The greatest net carbon sequestration was found for the two most technically efficient groups — those that best managed the age of weaning, cost of pasture improvement and purchased feed, etc. This indicates that pursuing technical efficiency will not compromise environmental quality, she said.
Park said the Rolling Plains' beef cattle industry is inherently risky due to frequent drought conditions, volatile cattle prices and rising input costs.
In the face of these challenges, an analytical tool — the Beef Cow/Calf Standardized Performance Analysis — has been developed that helps farmers and ranchers identify their strengths and weaknesses in production and financial performance, Bevers said.
Based on the standardized performance analysis data, the study found that the factors promoting higher herd productivity included machinery investment, pasture quality improvement and protein supplements. In contrast, herd productivity is compromised by a longer breeding season, percentage of hired labor and deviation from the average annual rainfall.
"Interestingly, the more technically efficient farms tend to emit fewer greenhouse gas units per unit of output," Park said. "For example, net greenhouse gas emissions are 6.12 and -8.7 lb. of carbon equivalent, respectively, for farms with technical efficiency below 0.8 and above 0.96."
The focus of this paper was on output, or pounds weaned per breeding female, rather than profitability, he said.
"Future research could investigate whether the incentive to pursue financial profitability conflicts with environmental protection objectives," Park said. "Future efforts could also extend the method to model the link between pursuing efficiency and environmental protection in other industries, such as cropping, or in different regions."
Calf scours are an unwanted guest during spring calving season. Good management alone is sometimes not enough to protect the calf from scours, so cattle producers turn to practices like calf vaccination to head off diarrhea in their spring calf crop.
"There are, however, pitfalls to early vaccination that can put your calves at risk," said Bobbi Brockmann, director of sales and marketing with ImmuCell Corp.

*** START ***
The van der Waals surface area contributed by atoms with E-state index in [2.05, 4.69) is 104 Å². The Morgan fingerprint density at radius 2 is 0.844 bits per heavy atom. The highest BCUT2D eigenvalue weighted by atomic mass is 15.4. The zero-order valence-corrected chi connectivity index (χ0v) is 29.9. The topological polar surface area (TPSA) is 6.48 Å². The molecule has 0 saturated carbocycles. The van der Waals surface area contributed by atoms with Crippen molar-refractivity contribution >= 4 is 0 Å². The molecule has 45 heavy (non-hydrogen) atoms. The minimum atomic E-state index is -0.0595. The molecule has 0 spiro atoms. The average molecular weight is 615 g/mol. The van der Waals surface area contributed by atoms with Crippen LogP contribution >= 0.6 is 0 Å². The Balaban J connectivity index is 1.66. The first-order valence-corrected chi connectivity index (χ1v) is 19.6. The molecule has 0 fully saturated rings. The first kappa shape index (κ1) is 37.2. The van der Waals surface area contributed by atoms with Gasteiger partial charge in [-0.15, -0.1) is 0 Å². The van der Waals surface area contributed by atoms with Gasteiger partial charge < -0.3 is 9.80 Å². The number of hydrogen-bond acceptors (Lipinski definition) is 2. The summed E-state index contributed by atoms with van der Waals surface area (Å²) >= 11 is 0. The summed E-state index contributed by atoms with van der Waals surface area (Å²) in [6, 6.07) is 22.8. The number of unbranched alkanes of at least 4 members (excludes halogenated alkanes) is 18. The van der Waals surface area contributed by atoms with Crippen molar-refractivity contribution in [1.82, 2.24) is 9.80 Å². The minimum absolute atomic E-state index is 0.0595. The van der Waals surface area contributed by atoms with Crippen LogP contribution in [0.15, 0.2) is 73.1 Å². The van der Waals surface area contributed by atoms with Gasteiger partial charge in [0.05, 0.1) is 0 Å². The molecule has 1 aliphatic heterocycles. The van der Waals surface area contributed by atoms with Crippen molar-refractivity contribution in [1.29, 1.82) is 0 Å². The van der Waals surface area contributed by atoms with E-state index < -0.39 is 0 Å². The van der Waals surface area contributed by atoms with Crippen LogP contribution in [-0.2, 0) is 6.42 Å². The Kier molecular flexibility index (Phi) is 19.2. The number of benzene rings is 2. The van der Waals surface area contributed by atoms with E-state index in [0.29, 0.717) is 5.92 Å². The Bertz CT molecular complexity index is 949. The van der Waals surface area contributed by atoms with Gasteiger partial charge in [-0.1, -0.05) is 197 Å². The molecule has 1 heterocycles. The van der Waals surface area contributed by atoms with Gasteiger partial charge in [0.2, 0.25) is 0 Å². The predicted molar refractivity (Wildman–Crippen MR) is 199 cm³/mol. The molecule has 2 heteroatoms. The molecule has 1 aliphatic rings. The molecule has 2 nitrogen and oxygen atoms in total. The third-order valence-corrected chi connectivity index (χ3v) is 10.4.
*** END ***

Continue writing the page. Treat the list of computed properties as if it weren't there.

One problem with vaccinating calves at birth is the high concentration of maternal antibodies found in colostrum. These maternal antibodies can interfere with the calf's immune response to a vaccine.
This is because they cannot distinguish between the antigens of a natural challenge and those in a vaccine, Brockmann said. When this happens, the maternal antibodies neutralize the vaccine, rendering it useless so the calf does not receive the scours protection intended by the vaccine.
"This also is the reason why some scours vaccines currently on the market require a delay in colostrum intake," Brockmann said. "However, any time there is a delay in colostrum intake, the calf is put at greater risk for failure of passive immunity."
Another problem is that newborn vaccination does not guarantee immediate immunity. The calf must respond to the vaccine in order to develop antibodies. This process takes time, during which the calf is vulnerable to disease.
Mounting an immune response to a vaccine is also a drain on the newborn calf's limited energy reserves. Instead of being diverted toward an immune response, this energy could be better used for body temperature regulation, growth and to fight off disease.
To overcome the challenges of newborn calf vaccination, cattle producers can utilize the immediate immunity available in U.S. Department of Agriculture-approved antibody products.
Concentrated antibody products can be fed to calves at the same time as colostrum, so there is no interference with maternal antibodies and no waiting for a response from the calf's immune system. It also means less stress because the calf does not have to divert its energy reserves away from maintenance and growth to mount an immune response.